Traveling, resetting, and questioning the meaning of life

How does an innocent trip to an all-inclusive make me question everything?

The first day was bliss. Not a care in the world.

The second day was the same. What is this magical place and why is this life so easy and great?

The third day passed in a flash. I don’t remember what happened that day.

I woke up on the morning of the fourth day thinking, there might be something wrong. This feels like Groundhog day.

By the end of the fifth day, I was questioning the meaning of existence. The same food, the same pool, and nodding to the same people who I can’t see because of the masks. Am I living in a simulation? Are these people real? Why am I here?

This wasn’t a bad dream, just the first few days at a post-covid all-inclusive hotel on the first “real” vacation we’ve taken in nearly two years.

Not not only was it not a bad dream, it wasn’t bad by any definition. We were on the sunny island of Tenerife in the Canary Islands for crying out loud!

Despite how this might sound, I am really grateful for the trip. Our kids had an amazing time. My daughter learned to swim in a week, and my son Sam learned that his dad can still throw him up in the air while in the pool. My wife and I worshipped every drop of the sunshine that we could.

We also felt conflicted. On the one hand, the easy-breezy holiday was just what we needed after not traveling for over a year together, and on the other, we couldn’t help feeling like our experience was pretty hollow.

Me throwing Sam in the air in the swimming pool.
We were in the 1% of active people here
Large swimming pool with only my two small children in it.
Why is no one else in the pool?
CLose up of Sam's face while being thrown in the air in the swimming pool.
That face, that’s the goal!

Outside of the weather, this could have been any hotel anywhere. Where was the real Spain? What do people really like to do here? Does anyone at this hotel know how to cook with spices?

Aside from the pool, what are we going to remember from this adventure? Can I even call it that?

Did you have a good adventure? Was it hard or dirty or uncertain at times?
No?
Not an adventure.

Nope. But I did read a good book.

My daughter learned to swim underwater first. Breathing? That came later.

After a few days, I started making a list of things that I wished were happening at the hotel or that I was doing. Here are a few things that I wished were included in our “all-inclusive”:

  • Communal tables for dining (obviously a no for COVID)
  • Activities to join in with local vendors/restaurants/crafts people
  • Hiking/walking tours
  • Actual vegetarian cooking (potatoes and roasted veg with a few sauces every day? No bueno)
  • Sports (snorkeling, surfing, )

I know, we went to an all-inclusive hotel, which (even with the best ones) struggle to create an illusion of variety in any respect. That isn’t the first thing people think of when they book. I get it.

So, I really wished we hadn’t stayed at an all-inclusive. At least not for more than two days. That much is clear.

Give me an apartment (with access to a pool), a kitchen, plenty of options for food, access to a beach and mountains, and the need to figure the rest out.

After five days of semi-stressful and amazing experiences doing that, THEN I’ll be ready for a day or two, ignoring real people and real culture in an overly manicured all-inclusive.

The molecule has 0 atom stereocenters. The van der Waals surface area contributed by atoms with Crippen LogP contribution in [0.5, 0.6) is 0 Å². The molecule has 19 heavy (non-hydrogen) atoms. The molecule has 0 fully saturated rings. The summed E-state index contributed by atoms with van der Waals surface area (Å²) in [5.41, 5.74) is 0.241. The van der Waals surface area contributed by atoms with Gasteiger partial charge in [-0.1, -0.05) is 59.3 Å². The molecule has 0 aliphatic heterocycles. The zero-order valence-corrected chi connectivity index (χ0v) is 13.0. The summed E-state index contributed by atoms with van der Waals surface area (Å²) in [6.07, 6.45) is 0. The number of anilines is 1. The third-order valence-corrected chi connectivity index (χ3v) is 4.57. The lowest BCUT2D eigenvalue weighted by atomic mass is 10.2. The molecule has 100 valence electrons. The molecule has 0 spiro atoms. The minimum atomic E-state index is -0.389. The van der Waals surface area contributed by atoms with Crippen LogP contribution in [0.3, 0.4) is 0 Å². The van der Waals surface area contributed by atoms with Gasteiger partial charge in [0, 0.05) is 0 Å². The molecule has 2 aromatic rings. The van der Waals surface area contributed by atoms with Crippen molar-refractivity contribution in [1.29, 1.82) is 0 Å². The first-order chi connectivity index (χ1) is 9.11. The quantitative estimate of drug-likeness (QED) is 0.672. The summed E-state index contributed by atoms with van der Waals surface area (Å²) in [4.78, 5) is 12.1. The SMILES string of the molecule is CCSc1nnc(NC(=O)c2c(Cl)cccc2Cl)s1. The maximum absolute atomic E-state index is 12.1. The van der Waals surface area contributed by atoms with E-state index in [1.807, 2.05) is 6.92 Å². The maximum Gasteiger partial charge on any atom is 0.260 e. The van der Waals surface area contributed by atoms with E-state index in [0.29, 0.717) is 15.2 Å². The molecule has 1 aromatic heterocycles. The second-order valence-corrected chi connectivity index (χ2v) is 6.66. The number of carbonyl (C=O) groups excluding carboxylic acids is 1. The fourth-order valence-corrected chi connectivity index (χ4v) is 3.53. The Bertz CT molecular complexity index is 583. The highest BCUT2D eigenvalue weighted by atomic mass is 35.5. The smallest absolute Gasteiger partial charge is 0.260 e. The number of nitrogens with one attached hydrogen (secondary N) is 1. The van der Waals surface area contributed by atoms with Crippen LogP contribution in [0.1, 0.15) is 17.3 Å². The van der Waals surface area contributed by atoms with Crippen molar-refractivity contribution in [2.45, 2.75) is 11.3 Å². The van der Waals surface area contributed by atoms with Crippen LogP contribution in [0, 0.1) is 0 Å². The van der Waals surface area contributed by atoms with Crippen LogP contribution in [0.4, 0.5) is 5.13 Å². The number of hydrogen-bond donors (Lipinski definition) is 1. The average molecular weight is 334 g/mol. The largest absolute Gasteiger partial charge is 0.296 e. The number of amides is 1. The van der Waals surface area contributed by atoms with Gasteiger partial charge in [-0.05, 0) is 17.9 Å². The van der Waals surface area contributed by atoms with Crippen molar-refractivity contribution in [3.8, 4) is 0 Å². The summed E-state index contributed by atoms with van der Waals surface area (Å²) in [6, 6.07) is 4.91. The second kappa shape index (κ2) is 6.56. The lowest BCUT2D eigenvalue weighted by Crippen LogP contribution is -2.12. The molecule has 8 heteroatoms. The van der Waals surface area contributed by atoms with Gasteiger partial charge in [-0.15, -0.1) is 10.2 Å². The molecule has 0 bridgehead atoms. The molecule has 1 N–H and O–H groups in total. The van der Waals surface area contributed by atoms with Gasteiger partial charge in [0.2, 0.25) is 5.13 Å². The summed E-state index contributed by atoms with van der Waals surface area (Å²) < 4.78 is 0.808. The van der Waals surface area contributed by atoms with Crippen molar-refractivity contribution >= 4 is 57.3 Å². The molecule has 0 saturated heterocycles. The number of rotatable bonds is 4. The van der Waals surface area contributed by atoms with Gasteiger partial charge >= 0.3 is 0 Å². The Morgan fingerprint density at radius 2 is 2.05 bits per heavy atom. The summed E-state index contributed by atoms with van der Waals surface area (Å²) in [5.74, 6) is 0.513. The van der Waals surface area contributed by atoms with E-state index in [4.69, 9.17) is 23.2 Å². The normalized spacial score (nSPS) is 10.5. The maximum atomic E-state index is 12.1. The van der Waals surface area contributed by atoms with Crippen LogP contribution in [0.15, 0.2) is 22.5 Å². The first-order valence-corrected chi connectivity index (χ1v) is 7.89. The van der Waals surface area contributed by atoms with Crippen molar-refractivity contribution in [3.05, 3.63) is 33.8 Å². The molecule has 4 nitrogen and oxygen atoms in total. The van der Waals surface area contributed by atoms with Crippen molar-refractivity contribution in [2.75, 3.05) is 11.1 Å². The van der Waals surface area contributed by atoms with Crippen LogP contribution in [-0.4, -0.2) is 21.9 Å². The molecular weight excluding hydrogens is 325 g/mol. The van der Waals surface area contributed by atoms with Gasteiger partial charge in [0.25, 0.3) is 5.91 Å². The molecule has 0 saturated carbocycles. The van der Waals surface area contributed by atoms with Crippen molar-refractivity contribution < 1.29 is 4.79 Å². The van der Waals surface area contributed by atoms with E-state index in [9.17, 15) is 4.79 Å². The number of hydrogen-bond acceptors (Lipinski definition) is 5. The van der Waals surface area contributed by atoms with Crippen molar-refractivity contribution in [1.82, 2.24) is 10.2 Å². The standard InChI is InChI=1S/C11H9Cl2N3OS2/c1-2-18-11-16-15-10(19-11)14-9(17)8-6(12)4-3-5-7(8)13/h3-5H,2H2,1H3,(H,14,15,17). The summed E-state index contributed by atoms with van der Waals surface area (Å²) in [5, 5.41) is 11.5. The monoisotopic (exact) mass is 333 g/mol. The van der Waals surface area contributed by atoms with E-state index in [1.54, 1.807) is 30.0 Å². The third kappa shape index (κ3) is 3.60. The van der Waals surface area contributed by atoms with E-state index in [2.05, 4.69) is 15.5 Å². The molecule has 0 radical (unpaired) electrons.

Maybe my strong reaction is also a symptom of being couped up by the pandemic. Maybe I needed this trip to set us up for a real adventure with the next one. Who knows? The trip was certainly a great chance to reset. Travel, regardless of the type, is great for that. I forgot how different it feels to go to another country, even in a limited fashion like this. You can’t help but be proud that you did it and humbled by how little you know about the world.

Just doing that is an adventure in itself.

Sunset in Tenerife.

4 Comments

What an interesting experience. I’ve never done the all-inclusive thing, it’s just not for me. When I took the boys to Puerto Vallarta a couple Christmas’s ago I rented an apartment on AirBnb, it was 4 blocks back from the ocean so we had an amazing view, we walked everywhere, interacted with the locals in our neighborhood, got to see restaurants and people and stores that we otherwise would have missed, and still got to enjoy the more touristy aspects on the beach when we wanted. It definitely had other challenges like grocery shopping, not being able to pop in and out to the beach whenever we wanted, and certainly no pool, but it was worth it to me for the variety of experience.

With that said it looks to have been a wonderful and beautiful vacation, I’m glad you and the family got to enjoy a break from everyday pandemic life.

It was a wonderful vacation overall for sure. Your plan for Puerto Vallarta sounded more adventurous and def more my speed. Will be fun to do that when the kids are a tad older.

We just got back from Malta – we rented an apartment from booking.com, which I find to be much better than AirBnB in Europe. We alternated between easy relaxing days and touring 5000 year old temples. Sometimes the kids complain, but even they have started to like it. We usually eat breakfast and dinner in the apartment, and eat lunch out, which saves us some money, but also allows us to taste some of the local cuisine. We have been doing this sort of vacation since our kids were 6 and 8 (now 10 and 12). 6 and 8 was probably pushing it, but now it is really great. In a couple years, they probably will want to go off by themselves with friends.

Comments welcome!